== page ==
He applied the “Page 99 Test” to his latest book, Zorba the Buddha: Sex, Spirituality, and Capitalism in the Global Osho Movement, and reported the following:
Zorba the Buddha focuses on the life, teachings, and global religious following of the controversial Indian guru known in his early years as Bhagwan Shree Rajneesh and in his later years simply as Osho (1931-1990).Learn more about Zorba the Buddha at the University of California Press.
It is an interesting coincidence that page 99 of my book contains a long block quote from Rajneesh that was published in 1978 under the title “This is Not a Democracy.” In many ways, this quote strikes to the heart of my book. In this statement, Rajneesh was addressing the complaints of many followers of his community in Pune that violence and abuse had infected the encounter groups and meditation sessions at the ashram. After all, many young Europeans and Americans had come to the Pune ashram in search of a kind of anarchistic, free love utopia, and many found in the community a radically liberating and empowering form of spiritual practice – a “religionless religion” that creatively combined Indian meditation with elements of Western psychotherapy. Yet many were also disturbed to find forms of authoritarianism and violence at work in the community, which shocked even some who had been sympathetic to the group, such as Dick Price, the founder of the New Age spiritual center of Esalen in California. In response, Rajneesh stated quite clearly that “This is not going to be a democracy…Whatsoever I decide is absolute.” If anyone was not comfortable with the sort of boundary-breaking violence and sexual transgression in these encounter sessions, he concluded, they were “free to leave.”
This tension between radical freedom and authoritarian control is central to the Osho-Rajneesh movement from its inception. Known throughout the media as “India’s most dangerous guru” and notorious for his iconoclastic attacks on established religious and political figures such as Gandhi and Nehru, Rajneesh established a remarkably progressive utopian movement that in many ways embodied a form of post-national sodality or global community. Yet, almost from the very beginning, the movement was also frequently criticized for its seeming authoritarian tendencies, its commercialism, and its embrace of capitalism. These tensions between utopian ideals and authoritarian impulses would later come to a head when the group relocated to the United States in the 1980s and established a huge community in the Oregon desert. While remarkably progressive and ahead of its time in terms of organic farming, recycling, and land reclamation, the Oregon community quickly descended into a series of increasingly bizarre criminal activities.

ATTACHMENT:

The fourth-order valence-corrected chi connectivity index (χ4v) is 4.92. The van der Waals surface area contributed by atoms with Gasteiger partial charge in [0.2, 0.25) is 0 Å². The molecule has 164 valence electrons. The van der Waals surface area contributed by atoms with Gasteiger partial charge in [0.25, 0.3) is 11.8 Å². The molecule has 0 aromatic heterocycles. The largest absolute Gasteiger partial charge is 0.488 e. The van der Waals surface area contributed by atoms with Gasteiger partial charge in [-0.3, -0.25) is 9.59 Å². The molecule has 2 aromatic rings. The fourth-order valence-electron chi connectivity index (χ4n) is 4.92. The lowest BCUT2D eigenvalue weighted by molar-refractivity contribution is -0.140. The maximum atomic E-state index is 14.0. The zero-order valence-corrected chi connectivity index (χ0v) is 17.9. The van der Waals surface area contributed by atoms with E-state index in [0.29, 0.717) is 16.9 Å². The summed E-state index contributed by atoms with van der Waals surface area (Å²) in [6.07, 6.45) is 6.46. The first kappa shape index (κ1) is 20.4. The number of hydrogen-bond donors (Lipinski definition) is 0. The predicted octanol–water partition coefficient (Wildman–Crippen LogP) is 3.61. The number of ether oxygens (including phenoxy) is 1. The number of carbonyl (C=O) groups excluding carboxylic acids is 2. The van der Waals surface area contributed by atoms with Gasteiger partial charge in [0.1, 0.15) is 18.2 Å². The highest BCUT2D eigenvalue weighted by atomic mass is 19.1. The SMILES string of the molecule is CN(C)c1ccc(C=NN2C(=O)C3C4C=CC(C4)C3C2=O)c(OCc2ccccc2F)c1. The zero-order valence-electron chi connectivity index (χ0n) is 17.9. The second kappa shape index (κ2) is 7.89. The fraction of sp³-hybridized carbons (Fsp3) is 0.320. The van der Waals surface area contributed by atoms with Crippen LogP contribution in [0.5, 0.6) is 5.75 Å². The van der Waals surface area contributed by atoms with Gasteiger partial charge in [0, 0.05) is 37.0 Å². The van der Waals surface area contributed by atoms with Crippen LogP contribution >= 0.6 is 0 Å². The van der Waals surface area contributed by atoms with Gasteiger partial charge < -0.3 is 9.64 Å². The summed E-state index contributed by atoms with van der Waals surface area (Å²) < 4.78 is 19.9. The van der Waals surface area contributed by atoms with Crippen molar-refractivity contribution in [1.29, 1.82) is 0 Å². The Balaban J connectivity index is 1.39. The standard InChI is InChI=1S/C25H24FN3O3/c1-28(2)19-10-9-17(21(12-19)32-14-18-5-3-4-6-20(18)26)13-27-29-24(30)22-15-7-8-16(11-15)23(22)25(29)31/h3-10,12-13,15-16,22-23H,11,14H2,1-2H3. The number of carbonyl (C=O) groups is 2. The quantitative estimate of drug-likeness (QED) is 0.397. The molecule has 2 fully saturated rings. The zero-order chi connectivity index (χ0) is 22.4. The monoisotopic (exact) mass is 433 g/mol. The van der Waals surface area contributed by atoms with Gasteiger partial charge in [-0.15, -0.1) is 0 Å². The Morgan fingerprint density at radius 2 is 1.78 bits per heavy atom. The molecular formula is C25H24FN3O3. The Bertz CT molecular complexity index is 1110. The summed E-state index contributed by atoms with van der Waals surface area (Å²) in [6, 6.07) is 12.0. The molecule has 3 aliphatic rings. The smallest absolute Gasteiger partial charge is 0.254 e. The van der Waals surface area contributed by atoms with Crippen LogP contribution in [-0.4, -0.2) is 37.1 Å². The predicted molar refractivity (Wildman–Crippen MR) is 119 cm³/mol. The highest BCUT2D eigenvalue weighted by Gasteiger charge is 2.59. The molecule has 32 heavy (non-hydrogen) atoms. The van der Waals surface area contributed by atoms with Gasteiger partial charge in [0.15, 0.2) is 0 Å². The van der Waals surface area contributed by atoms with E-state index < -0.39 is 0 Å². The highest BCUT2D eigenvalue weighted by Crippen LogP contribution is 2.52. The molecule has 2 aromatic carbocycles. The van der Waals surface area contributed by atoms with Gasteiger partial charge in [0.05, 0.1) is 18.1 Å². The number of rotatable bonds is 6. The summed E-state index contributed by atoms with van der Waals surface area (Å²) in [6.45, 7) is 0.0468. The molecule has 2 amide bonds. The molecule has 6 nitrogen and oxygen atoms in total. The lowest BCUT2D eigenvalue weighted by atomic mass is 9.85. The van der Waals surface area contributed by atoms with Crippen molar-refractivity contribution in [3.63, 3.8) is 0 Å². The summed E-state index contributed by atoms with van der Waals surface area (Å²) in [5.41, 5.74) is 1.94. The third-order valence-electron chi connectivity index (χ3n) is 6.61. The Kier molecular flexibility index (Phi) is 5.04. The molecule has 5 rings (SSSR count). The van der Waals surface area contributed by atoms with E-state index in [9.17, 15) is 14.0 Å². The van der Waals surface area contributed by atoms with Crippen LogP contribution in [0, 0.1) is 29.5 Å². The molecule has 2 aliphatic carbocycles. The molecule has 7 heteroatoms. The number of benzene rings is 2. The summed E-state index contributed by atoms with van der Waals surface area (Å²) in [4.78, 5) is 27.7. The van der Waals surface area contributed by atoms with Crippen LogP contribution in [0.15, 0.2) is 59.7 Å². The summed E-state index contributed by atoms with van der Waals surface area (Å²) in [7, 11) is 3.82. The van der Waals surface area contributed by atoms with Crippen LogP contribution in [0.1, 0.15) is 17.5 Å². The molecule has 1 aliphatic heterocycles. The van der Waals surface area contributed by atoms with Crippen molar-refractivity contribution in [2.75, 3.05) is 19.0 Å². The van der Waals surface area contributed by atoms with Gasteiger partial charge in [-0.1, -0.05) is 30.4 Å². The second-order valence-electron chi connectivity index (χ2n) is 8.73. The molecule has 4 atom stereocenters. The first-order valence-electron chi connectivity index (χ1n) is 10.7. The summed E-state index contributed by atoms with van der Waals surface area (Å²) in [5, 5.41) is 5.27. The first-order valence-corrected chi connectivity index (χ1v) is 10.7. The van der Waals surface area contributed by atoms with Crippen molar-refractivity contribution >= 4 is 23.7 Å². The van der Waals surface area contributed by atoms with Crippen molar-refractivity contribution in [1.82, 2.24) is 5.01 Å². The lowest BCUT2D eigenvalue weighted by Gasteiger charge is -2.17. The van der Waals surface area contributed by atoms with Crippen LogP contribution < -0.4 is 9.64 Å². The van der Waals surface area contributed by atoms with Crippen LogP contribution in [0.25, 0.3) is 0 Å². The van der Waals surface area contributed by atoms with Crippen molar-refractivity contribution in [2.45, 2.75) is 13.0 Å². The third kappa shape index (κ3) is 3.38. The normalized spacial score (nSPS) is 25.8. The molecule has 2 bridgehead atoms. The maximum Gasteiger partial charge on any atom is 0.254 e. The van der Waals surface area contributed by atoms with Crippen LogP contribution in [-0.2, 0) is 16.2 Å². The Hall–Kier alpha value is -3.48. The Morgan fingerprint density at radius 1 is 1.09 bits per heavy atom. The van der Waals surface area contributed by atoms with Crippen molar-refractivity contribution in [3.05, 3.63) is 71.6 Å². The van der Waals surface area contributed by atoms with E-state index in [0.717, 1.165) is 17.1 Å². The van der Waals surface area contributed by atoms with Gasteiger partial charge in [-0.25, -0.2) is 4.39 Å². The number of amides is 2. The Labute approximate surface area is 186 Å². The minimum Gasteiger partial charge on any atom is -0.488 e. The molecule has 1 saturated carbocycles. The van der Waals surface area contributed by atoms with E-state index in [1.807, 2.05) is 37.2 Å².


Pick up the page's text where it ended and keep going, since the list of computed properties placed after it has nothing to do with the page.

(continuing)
These tensions have resurfaced in recent debates surrounding the current Osho movement in India and around the globe, which has been divided by intense arguments over Osho’s legacy and rights to his name, writings, meditations, and properties.
It is precisely this tension between progressive utopian ambitions and disturbing authoritarian tendencies that I think runs throughout this complex movement; and it is this deep ambivalence within this and other charismatic religious movements that I tried to highlight in my book.